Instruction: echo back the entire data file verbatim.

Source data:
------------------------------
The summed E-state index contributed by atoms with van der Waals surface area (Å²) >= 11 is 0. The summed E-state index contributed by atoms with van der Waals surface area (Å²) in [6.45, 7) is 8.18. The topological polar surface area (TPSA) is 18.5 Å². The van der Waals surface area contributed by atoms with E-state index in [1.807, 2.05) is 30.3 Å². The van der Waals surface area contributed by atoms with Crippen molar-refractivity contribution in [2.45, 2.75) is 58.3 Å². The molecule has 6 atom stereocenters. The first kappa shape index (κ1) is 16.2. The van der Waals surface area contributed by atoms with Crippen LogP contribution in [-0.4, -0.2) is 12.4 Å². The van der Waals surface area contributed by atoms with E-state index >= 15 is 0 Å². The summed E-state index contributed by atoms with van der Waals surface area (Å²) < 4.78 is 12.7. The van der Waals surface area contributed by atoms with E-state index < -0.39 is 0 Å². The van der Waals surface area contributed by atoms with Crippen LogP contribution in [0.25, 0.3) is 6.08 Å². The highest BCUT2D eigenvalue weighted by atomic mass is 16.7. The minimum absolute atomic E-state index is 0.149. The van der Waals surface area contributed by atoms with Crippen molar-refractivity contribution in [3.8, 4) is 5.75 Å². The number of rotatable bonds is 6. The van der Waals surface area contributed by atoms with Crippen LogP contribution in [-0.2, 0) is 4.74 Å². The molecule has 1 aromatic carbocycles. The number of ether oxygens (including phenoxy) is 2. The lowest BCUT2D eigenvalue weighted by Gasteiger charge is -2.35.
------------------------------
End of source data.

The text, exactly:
The summed E-state index contributed by atoms with van der Waals surface area (Å²) >= 11 is 0. The summed E-state index contributed by atoms with van der Waals surface area (Å²) in [6.45, 7) is 8.18. The topological polar surface area (TPSA) is 18.5 Å². The van der Waals surface area contributed by atoms with E-state index in [1.807, 2.05) is 30.3 Å². The van der Waals surface area contributed by atoms with Crippen molar-refractivity contribution in [2.45, 2.75) is 58.3 Å². The molecule has 6 atom stereocenters. The first kappa shape index (κ1) is 16.2. The van der Waals surface area contributed by atoms with Crippen LogP contribution in [-0.4, -0.2) is 12.4 Å². The van der Waals surface area contributed by atoms with E-state index >= 15 is 0 Å². The summed E-state index contributed by atoms with van der Waals surface area (Å²) < 4.78 is 12.7. The van der Waals surface area contributed by atoms with E-state index < -0.39 is 0 Å². The van der Waals surface area contributed by atoms with Crippen LogP contribution in [0.25, 0.3) is 6.08 Å². The highest BCUT2D eigenvalue weighted by atomic mass is 16.7. The minimum absolute atomic E-state index is 0.149. The van der Waals surface area contributed by atoms with Crippen molar-refractivity contribution in [3.8, 4) is 5.75 Å². The number of rotatable bonds is 6. The van der Waals surface area contributed by atoms with Crippen LogP contribution in [-0.2, 0) is 4.74 Å². The molecule has 1 aromatic carbocycles. The number of ether oxygens (including phenoxy) is 2. The lowest BCUT2D eigenvalue weighted by Gasteiger charge is -2.35.